Since Christmas is right around the corner, I planned on writing about the Beatles’ Fan Club Christmas records. However, last week’s mass shooting in Newtown, Connecticut, has halted the usual festivities, teaching us that life is fragile.
When such a tragedy occurs, music can be a source of comfort, a way to somehow make sense of unfathomable truth. Throughout their group and solo careers, the Beatles wrote about difficult subjects, forcing listeners to open their minds to new ideas, enact change, or grieve for those suffering from injustice. Paul McCartney’s 1997 composition “Little Willow” exemplifies this tradition; while not calling for revolution, he gives voice to those experiencing the loss of a loved one.
McCartney was inspired to write this delicate song in 1994, when Ringo Starr’s first wife Maureen Cox Starkey died of cancer. McCartney and wife Linda had remained close with Maureen and her children with Starr, and expressed great sadness at the news. As McCartney explained in 1997 interviews promoting the album Flaming Pie, he wished to write a song to comfort her kids and help himself work through the grief. The “little willow” mentioned in the lyrics refer not only to Maureen, but to anyone who has passed away from illness or an accident. In Flaming Pie’s liner notes, he explained that “I wanted to somehow convey how much I thought of her. For her and her kids. It certainly is heartfelt, and I hope it will help a bit.”
The recording of Flaming Pie commenced after the completion of the 1995 Anthology documentary, and featured Jeff Lynne at the helm. Due to Linda’s own cancer struggles, the album sessions spanned two years. Lynne, the Electric Light Orchestra frontman who had previously worked with George Harrison and the so-called “Threetles” for the Anthology tracks “Free as a Bird” and “Real Love,” used a fairly light touch with McCartney, avoiding swamping the songs with overproduction. “Little Willow” typifies this new approach, although the typical ELO sweeping harmonies accent McCartney’s lilting voice.
Recording at his Essex home studio the Mill, McCartney and Lynne began working on the track on November 21, 1995, according to the MACCA-Central site. He was juggling several other projects at the time, including the symphonic work Standing Stone, a one-off performance with Elvis Costello, and various tracks that surfaced after Flaming Pie. Yet “Little Willow,” as well as the entire album, does not have a rushed feel. Instead, it sounds intimate, as if he were simply playing in a small room with — and for — a select audience. As on albums like McCartney and McCartney II, he plays most of the instruments on the track: bass guitar, acoustic guitar, Spanish guitar, electric guitar, piano, harpsichord, harmonium, mellotron, and percussion. Lynne provided assistance on backing vocals, electric spinette, and harpsichord. Appropriately enough, longtime Beatles engineer Geoff Emerick presided over the session, adding another Beatle-esque touch to the proceedings.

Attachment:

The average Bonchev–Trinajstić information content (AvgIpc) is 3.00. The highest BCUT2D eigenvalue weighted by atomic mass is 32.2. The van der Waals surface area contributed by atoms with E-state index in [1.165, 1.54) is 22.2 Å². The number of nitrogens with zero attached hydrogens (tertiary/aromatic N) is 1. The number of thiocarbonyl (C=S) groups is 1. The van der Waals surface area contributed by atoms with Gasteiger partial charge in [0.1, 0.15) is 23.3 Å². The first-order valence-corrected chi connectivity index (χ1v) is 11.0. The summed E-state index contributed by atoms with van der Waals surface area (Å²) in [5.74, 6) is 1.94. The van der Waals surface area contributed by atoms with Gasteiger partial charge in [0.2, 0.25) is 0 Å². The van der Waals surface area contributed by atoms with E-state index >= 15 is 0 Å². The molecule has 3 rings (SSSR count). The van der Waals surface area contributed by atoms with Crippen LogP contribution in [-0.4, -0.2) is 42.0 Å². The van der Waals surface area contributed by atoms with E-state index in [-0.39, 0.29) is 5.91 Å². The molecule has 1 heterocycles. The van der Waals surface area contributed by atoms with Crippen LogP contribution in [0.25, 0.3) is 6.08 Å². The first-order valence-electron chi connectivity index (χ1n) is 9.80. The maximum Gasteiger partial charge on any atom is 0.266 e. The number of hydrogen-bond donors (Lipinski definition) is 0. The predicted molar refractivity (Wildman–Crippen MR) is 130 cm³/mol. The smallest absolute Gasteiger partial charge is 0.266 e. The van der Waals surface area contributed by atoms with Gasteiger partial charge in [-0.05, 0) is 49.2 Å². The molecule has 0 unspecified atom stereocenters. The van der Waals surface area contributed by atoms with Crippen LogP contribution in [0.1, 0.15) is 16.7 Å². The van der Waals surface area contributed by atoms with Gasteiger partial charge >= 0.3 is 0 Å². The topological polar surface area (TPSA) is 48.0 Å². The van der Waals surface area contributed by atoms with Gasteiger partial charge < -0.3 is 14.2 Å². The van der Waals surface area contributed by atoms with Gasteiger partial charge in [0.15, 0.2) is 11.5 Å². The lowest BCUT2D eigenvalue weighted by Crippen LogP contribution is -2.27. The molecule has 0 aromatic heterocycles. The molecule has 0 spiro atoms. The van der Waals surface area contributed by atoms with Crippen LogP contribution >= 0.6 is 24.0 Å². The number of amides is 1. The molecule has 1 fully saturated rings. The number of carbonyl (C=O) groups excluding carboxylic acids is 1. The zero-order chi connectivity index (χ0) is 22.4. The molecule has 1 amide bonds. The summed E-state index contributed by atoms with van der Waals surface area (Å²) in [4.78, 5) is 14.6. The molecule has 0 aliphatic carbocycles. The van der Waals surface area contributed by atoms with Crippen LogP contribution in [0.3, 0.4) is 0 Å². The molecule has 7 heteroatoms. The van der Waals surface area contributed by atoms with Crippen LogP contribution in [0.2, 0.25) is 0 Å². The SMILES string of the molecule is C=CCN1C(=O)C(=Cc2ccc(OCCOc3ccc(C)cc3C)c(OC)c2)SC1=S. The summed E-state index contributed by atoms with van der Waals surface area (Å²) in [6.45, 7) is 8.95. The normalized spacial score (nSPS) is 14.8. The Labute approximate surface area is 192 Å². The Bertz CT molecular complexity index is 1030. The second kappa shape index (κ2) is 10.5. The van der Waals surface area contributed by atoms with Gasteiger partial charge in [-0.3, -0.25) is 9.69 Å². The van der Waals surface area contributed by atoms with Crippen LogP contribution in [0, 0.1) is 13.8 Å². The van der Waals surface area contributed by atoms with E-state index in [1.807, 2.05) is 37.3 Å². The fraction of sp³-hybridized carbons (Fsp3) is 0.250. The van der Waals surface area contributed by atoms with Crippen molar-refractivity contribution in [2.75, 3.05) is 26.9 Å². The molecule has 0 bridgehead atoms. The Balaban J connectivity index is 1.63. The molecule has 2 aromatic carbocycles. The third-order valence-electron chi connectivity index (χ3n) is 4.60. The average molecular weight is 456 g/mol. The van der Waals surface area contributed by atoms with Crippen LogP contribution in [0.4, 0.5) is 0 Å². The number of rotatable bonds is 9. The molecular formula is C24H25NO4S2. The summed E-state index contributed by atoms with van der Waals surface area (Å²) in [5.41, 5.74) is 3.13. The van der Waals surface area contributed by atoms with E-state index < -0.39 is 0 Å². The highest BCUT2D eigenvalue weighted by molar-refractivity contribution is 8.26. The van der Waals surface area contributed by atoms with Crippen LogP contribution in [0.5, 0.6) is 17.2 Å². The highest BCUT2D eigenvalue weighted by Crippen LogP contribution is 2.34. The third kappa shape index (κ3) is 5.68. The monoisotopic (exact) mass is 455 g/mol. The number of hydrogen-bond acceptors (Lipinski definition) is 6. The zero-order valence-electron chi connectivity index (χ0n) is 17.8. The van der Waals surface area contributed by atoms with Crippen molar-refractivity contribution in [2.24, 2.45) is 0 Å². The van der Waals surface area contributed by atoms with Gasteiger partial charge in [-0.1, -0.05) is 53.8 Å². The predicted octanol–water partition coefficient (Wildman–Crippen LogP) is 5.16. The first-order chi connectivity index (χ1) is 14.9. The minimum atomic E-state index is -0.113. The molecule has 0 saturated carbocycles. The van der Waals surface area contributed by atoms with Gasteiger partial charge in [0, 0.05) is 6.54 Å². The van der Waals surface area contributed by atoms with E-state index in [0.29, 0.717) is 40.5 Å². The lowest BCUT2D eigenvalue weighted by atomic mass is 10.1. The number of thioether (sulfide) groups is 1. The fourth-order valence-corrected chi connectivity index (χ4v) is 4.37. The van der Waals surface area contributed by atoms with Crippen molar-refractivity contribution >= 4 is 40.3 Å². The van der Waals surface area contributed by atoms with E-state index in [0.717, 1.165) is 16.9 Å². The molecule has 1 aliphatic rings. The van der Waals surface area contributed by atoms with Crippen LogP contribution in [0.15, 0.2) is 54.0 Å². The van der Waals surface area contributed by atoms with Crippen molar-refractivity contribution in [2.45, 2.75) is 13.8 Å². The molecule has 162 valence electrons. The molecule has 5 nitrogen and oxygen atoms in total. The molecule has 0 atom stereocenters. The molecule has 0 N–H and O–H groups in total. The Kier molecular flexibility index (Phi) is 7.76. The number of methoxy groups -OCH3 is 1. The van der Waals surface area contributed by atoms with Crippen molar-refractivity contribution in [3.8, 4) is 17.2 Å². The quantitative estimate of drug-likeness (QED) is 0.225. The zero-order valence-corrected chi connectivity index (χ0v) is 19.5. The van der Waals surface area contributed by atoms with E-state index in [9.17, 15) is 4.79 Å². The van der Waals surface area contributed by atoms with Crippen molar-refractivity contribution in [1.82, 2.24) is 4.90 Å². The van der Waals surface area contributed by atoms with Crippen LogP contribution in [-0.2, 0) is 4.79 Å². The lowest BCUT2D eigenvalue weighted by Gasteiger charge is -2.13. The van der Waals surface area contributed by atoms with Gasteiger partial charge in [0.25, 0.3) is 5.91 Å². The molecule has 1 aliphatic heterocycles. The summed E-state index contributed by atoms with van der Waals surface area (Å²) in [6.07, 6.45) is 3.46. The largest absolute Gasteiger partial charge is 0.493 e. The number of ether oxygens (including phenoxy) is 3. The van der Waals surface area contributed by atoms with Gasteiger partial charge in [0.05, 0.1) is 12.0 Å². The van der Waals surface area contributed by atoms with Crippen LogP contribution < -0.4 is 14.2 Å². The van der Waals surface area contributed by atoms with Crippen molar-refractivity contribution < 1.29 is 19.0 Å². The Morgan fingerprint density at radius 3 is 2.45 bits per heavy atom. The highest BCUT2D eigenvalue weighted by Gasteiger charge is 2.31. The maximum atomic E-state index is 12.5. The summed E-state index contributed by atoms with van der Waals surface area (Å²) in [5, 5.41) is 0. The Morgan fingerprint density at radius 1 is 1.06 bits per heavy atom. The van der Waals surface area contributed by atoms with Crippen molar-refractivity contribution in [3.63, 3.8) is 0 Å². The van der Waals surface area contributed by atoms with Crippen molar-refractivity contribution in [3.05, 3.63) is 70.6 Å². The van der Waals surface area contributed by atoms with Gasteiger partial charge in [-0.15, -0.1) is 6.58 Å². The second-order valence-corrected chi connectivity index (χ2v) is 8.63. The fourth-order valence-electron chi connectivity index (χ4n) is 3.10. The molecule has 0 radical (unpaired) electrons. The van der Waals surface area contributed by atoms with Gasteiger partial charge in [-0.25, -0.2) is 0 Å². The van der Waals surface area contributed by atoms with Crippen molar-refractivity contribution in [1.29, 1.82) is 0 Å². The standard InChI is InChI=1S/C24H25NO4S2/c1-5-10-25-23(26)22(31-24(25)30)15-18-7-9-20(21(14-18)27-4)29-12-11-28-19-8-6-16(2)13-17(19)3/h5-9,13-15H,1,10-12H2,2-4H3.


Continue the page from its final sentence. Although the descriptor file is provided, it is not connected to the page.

Over a simple arrangement slightly reminiscent of chamber music, McCartney’s voice lies in the forefront of the mix. “Bend, little willow; winds gonna blow you, hard and cold tonight,” he sings, clearly referring to coping with trying circumstances. “Life, as it happens, nobody warns you; willow, hold on tight,” he continues, suggesting that we must accept what we have no control over in life. While he appears to address the loved one, he indirectly refers to those left behind: “Sleep little willow, peace gonna follow; time will heal your wounds.” Here McCartney assures Maureen’s family that she is out of pain and in a state of peace. Not only will her physical wounds heal, but the family will also recover from their anguish.
Several heartbreaking lines lie within the tender ballad, both comforting the family but empathizing with their grief: “Grow to the heavens, now and forever; always came too soon,” he gently croons, using his voice’s lower registers. Who cannot relate to the feeling that life is too short and can end suddenly? But he assures listeners that “nothing’s gonna shake your love, take your love away; no one’s out to break your heart; it only seems that way.” In other words, life may seem unbearable upon losing someone dear, but enduring love will remain and overcome sorrow.
In these challenging times, such a message deeply resonates: It expresses our agony, but also consoles us. When something as inexplicable as the Sandy Brook school tragedy occurs, music can help us make sense of the world; at the very least, it makes us feel like we’re not alone in our sadness. “Little Willow” may have described one person’s death, but its impact reaches much further.Last Updated: 12/23/12 14:40